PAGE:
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A story about Akwaji (Oluwa in the book) - the tobacco loving leprosy patient in Ogoja.

Many of you who have read the book have enjoyed the story of Oluwa, the tobacco loving leper patient in the Ogoja leprosy settlement. In the next several days, I will share the original story of Akwaji (his real name) and tell you a little more about him, so please come back each day to find out more.

Lily (Anna in the book) and several others wrote in the newsletters for the MMM that were distributed world wide. The purpose of the newsletters was to let others know the good work that was happening in Nigeria as well as to thank people for the donations they had made toward the cause.

This story was written by Sr. Frances Morris, M.M.M:

Into my life stepped Akwaji

I would like you to meet Akwaji (given the name Oluwa in the book), because I think he is worth meeting, but I'm afraid you're not likely to, not in the flesh, at any rate, because about 4000 miles of sea and land separate you from him. Yes, about 4,000 miles away as you look towards the southern horizon, the sun shines brightly on Akwaji's home. You pass the village of Ogoja, and two miles beyond the Mission you meet a triangular flower-bed with roads branching around it. There is a small notice-board in the centre of the flower-bed. It says: Ogoja Leprosy Settlement. Akwaji lives there. He is a leper- one of the hundreds you would see if you could walk around the settlement.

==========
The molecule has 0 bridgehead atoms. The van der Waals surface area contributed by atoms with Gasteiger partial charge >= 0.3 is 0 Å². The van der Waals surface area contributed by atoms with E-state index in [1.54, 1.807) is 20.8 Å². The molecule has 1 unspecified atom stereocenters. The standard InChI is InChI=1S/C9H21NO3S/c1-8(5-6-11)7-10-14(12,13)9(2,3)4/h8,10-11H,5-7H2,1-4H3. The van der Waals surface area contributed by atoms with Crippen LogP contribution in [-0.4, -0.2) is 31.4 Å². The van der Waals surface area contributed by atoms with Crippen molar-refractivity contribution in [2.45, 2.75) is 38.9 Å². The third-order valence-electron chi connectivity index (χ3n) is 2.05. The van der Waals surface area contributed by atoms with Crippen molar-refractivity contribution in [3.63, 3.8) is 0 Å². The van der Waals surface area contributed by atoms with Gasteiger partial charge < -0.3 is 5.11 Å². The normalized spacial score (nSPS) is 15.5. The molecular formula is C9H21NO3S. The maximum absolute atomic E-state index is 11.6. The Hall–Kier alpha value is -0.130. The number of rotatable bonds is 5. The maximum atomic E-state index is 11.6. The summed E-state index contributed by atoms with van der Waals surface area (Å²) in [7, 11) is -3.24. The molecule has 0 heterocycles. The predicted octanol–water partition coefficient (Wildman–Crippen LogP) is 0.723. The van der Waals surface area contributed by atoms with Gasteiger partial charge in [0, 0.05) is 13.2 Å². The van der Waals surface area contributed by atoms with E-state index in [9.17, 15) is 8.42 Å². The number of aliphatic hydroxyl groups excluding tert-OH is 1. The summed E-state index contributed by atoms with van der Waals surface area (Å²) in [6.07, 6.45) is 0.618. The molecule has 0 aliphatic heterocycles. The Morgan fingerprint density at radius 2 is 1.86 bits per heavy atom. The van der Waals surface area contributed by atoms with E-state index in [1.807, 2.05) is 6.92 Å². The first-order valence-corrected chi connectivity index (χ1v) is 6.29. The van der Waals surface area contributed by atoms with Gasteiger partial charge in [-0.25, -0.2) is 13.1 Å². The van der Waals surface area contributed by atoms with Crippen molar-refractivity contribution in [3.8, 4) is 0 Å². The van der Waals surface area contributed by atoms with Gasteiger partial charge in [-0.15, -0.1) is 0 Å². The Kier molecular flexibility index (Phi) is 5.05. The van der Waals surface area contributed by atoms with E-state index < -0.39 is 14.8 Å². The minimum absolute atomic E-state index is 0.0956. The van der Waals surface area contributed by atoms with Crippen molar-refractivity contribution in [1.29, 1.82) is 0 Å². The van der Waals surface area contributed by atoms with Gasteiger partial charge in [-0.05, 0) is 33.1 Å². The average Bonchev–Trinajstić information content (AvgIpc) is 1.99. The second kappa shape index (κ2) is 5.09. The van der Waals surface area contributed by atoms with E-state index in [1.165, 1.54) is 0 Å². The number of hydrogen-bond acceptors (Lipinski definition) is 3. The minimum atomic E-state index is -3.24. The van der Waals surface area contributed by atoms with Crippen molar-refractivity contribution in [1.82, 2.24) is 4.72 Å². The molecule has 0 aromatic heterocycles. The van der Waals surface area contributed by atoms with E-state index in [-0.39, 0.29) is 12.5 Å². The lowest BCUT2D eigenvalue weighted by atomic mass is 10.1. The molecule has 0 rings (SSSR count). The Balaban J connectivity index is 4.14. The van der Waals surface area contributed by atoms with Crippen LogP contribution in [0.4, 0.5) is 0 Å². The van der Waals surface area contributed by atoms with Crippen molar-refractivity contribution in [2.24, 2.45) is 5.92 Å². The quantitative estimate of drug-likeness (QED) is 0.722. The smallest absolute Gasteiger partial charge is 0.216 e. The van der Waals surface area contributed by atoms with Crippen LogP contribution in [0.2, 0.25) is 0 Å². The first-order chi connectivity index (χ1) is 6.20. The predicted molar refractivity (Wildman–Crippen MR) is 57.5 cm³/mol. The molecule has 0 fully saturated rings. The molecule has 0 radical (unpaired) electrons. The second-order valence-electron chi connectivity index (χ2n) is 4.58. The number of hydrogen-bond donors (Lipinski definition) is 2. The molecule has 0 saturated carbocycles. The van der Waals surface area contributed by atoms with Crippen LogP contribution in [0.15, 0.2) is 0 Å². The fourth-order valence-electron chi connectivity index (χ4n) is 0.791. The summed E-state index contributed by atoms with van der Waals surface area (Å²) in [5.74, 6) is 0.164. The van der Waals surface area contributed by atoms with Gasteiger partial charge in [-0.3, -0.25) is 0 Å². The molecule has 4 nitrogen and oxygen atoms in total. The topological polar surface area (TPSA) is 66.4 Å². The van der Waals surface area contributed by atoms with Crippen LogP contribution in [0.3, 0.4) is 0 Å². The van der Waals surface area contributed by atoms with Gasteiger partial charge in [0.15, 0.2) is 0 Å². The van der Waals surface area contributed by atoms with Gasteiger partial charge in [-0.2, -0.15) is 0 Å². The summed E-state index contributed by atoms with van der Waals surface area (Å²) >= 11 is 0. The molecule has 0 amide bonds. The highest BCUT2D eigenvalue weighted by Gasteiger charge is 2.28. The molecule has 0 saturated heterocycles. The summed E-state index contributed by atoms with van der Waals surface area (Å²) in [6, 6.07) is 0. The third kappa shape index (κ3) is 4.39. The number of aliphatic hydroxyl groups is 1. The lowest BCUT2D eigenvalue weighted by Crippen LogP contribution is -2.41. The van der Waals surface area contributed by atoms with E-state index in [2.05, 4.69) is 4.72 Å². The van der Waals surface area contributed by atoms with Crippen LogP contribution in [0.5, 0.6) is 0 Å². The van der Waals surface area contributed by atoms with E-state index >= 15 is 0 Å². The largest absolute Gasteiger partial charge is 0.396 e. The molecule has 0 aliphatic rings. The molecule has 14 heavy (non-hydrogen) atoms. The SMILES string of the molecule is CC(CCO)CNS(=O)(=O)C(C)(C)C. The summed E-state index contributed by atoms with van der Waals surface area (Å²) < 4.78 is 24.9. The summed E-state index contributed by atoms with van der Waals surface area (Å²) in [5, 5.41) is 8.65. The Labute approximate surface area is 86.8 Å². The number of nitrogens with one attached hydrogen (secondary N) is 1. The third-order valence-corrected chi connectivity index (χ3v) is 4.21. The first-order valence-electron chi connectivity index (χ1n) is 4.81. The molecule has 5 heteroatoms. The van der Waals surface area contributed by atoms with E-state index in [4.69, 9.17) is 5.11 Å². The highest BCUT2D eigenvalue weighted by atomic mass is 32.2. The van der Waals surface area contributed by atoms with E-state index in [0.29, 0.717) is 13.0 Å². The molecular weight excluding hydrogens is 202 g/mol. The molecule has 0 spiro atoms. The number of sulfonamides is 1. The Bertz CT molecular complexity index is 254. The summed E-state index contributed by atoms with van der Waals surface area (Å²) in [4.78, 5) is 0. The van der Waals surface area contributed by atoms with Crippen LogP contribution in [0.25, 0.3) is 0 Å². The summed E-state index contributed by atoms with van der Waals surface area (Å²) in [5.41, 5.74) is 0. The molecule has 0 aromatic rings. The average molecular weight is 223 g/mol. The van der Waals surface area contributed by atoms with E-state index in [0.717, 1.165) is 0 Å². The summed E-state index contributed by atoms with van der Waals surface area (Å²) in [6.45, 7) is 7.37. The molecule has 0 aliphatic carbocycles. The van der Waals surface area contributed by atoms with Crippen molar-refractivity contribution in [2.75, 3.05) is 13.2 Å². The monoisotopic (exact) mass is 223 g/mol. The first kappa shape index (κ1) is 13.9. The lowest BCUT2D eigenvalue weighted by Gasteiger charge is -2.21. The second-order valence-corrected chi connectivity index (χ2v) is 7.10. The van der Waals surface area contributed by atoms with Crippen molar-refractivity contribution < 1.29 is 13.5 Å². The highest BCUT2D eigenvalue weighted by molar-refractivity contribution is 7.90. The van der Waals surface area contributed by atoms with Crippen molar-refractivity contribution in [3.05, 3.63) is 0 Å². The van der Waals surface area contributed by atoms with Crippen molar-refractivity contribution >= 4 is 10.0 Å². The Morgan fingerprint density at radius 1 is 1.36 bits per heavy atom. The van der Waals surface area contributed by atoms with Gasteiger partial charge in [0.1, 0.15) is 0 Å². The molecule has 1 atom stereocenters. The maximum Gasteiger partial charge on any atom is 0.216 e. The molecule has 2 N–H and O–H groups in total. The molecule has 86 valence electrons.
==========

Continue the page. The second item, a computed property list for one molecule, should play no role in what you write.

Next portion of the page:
Before I go on, perhaps i had better tell you how i found him, or rather I should say how he found me! It would be about 12 months ago, about mid day on an average Monday. Most of the day's work was finished in the Settlement, for by 1 p.m. all self-respecting (and health-respecting) people in the tropics have their working budget well balanced for the day. We had just finished operations in the Theatre (hospital), and after a look around at the nursing staff (all patients, incidentally), to see that the cleaning-up process was well in hand, I prepared to return to the Convent compound. Putting on my helmet I breathed a sigh of thanks that at least for one day everything was going according to plan. I stepped out then into the blazing mid-day sun, and Akwaji stepped into my life.

He was there on the little half-wall that surrounded the Theatre, a boy of perhaps about 18-19 years old. The first thing you noticed about him was the "Mona Lisa" smile on his face, and that smile made you almost forget why he had come. A crowd of interested spectators gathered round to watch the encounter between "Sista" and "new man".

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